In general, all fishing reels can be used for fishing in saltwater, but make sure to clean the reel between uses to remove any residue salt and follow routine maintenance.
To share my own experience upfront. I have used plenty of reels that are marketed for freshwater uses inshore and they have held up fine. Their longevity all comes down to how well you take care of them.
I also highly suggest avoiding dunking or submerging any reel into saltwater. This advice is even more relevant for any reel which does not have proper sealing.
So let’s discuss the differences between reels that are marketed as freshwater, compared with the ones that are marketed for saltwater fishing. What is the difference, and does it really matter?
The main difference?
Freshwater and saltwater reels have more in common than separate them. Some entry level saltwater reels are all but identical to comparable size freshwater reels.
In saying that, there are some differences between quality saltwater and freshwater reels, but much of the difference comes more down to marketing than anything substantial.
Improved corrosion protection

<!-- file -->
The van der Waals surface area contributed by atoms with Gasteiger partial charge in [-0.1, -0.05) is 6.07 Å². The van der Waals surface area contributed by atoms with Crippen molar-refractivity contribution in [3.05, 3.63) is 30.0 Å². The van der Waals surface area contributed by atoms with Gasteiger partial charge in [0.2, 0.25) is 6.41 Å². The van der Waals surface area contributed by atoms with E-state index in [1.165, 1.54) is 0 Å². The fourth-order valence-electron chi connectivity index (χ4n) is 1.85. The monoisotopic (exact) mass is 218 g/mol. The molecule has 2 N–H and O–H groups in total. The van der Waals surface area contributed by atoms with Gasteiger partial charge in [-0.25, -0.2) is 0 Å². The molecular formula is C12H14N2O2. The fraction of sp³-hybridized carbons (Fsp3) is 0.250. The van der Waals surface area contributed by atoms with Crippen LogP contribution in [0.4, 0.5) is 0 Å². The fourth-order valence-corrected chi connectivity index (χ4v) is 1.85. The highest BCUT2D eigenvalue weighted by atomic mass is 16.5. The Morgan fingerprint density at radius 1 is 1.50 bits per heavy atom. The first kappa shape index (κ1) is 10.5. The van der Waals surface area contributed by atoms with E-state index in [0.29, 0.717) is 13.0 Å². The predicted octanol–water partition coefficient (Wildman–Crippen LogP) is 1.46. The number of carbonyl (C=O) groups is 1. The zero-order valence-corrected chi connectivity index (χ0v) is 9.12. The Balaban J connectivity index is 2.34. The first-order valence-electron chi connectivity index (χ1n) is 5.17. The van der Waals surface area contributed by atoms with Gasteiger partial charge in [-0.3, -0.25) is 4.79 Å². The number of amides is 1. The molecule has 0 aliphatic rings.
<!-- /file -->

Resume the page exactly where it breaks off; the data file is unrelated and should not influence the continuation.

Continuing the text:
The main difference between a saltwater rated reel and one which is rated for use in freshwater only is the level of corrosion protection. Reels that are saltwater rated generally feature a much higher quality corrosion resistant coating. This coating, does not prevent corrosion but can slow it down, making the reel look and feel new for longer.
Better seals to prevent water intrusions
Saltwater rated fishing reels, often come with internal seals and sealed drags.
These seals are designed to keep saltwater out of the internal mechanisms where corrosion can make the reel feel less smooth, or in extreme cases cause it to seize.
Now, Seals, do make fishing reels feel a bit tighter to operate, not quite as buttery smooth. A reel full of seals will never feel as smooth as one without which is the main reason (other than cost) that not all reels come with seals.
Corrosion resistant gearing
Some saltwater rated reels use higher quality metal such as stainless steel in their gearing. While cheaper freshwater rated reels might stick with zinc oxide.
In saying that, plenty of reels marketed towards saltwater fishing have identical gearing as reels more commonly used in freshwater. For example the Shimano Nasci and Sedona. The Nasci is a Sedona just feel some more deals and better corrosion protection. Everything else is basically the same.
Drags – carbon vs felt
You are more likely to find carbon drags in saltwater dedicated reels. The main reason why is that saltwater fish, are often more powerful so they go on longer and more runs which can cause the drag material to heat up. Carbon is simply more heat resistant than felt.
With care, freshwater reels can be used in saltwater
A well cared for freshwater reel works perfectly fine in the saltwater.
In fact, some manufacturers, including Shimano, the heavyweight of the reel world do not really differentiate between their lower end reels.